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     We don't inherit - we borrow

Sustainability and sustainable development - another controversy?
Sustainability is the ability to sustain (keep going) and contains the notion of responsibility towards the next generations and the acknowledgement that we don't inherit, but we borrow. However, the questions is, to keep going where? The concept itself is subject to international disagreement since the early '80s
and although there are several numbers of reports suggesting that humankind is living beyond earth's carrying capacity, sustainability and especially sustainable development means different things to different people. 11

Sustainable Development (SD) is a modern concept which emerged as a part of the Brundtland Report, Our Common Future, at the World Commission for Economic Development in 1987. It was then defined as "a process of
What sustainability do you want?
- Food and shelter is all I need
change in which the exploitation of resources, direction of investments, orientation of technological development, and institutional change are made consistent with future as well as present needs" 12, in other words, in the pursuit of an ecologically benign culture, a "development that meets the needs of the present without compromising the ability of future generations to meet their own needs". 13

There are three main types of perspectives formulated by the DESD International Implementation Scheme containing the concerns and challenges that must be addressed to achieve sustainability - socio-cultural, environmental and economic: 14

Decade of education for sustainable development

The perspectives illustrated above were based on the 'three pillars of sustainability', (the key areas of the concept): Society, Environment, and Economy.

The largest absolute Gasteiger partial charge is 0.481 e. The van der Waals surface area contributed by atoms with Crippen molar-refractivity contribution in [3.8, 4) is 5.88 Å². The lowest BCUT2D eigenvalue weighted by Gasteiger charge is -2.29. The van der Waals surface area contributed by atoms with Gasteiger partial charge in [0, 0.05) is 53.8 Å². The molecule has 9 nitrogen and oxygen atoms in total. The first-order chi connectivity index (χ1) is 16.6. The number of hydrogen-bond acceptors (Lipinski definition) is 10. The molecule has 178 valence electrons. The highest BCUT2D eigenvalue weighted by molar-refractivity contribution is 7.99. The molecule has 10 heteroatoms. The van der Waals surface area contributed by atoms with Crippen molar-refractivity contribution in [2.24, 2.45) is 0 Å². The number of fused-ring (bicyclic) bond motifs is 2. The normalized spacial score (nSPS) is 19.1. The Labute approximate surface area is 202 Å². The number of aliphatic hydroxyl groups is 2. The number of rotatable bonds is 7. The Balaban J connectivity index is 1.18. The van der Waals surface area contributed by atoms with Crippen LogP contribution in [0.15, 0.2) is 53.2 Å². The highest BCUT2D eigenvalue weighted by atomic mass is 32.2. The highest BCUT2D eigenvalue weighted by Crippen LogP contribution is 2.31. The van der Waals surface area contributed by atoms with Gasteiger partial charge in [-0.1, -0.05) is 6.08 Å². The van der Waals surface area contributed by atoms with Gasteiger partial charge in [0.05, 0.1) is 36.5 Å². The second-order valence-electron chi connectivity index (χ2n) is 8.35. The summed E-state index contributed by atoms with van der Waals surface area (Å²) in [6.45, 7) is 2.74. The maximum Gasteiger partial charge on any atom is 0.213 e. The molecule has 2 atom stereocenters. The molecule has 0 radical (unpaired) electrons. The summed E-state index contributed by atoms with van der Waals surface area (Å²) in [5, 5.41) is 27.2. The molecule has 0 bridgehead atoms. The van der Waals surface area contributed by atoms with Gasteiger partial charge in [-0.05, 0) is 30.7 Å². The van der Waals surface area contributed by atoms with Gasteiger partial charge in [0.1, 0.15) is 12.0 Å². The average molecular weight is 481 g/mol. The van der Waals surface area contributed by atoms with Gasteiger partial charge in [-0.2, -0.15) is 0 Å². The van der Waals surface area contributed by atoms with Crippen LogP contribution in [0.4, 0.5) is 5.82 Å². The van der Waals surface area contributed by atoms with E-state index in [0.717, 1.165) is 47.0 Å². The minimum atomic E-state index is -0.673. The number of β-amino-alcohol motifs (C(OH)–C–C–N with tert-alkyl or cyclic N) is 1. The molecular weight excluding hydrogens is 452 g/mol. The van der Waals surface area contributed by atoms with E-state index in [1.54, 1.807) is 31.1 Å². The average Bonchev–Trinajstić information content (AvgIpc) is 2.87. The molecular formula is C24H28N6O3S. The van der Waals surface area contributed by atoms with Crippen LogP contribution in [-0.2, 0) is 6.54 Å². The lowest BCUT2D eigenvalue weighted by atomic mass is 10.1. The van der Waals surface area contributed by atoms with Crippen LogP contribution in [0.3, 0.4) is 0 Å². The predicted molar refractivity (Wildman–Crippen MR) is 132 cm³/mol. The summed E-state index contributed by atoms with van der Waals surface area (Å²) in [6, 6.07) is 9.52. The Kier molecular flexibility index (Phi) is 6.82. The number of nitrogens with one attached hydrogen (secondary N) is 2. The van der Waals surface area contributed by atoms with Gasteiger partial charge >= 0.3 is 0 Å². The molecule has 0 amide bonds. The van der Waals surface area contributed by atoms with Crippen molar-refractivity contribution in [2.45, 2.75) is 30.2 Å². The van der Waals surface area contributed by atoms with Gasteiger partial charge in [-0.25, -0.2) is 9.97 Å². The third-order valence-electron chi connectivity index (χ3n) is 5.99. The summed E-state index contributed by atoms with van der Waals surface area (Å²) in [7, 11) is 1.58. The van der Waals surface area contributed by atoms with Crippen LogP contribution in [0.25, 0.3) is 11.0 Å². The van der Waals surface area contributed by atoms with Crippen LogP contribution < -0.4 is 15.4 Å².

However, other SD interpretations have led the term to get criticized as ambiguous. Development is usually associated to economic development and growth, which contradict the notion of sustainability itself. Herman Daly, ecological economist, maintains in Beyond Growth that economic growth cannot be sustainable in a finite environment. From an extreme angle, the same logic applies to 'sustainable' cell growth in humans, which simply is "cancer", described by Edward Abbey in The Journey Home, 1977: 'Growth for the sake of growth is the ideology of the cancer cell' says Abbey, so it seems that one must choose which kind of sustainability they want. As a participant from India at the virtual conference on Technical Vocational Education and Training stated, 'environmental issues are nice, but not a priority, social sustainability might be a priority'. Nuclear catastrophes, natural disasters, pollution, anthropogenic global warming, soil degradation, the depletion and extinction of species etc might be a concern of financially healthy people in the western world, in Africa however it would also not be a priority but rather a 'nice-to-have', food and shelter featuring first in the list of priorities. Similarly, the 'act locally think globally' concept is incomprehensible to many people in Africa and elsewhere, as globally more than 1.3 billion people live in poverty, unable to envision the future of the coming generations but only the daily milk supply for their baby.

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11 M. Pavlova, Education for sustainability: Conceptualising sustainable development, 2008
12 Brundtland Commission Report, Our Common Future, 1987
13 United Nations, Report of the World Commission on Environment and Development, December 11, 1987 (
14 UNESCO, Sustainable development, 2005, p.5 (


    Building Environmental Performance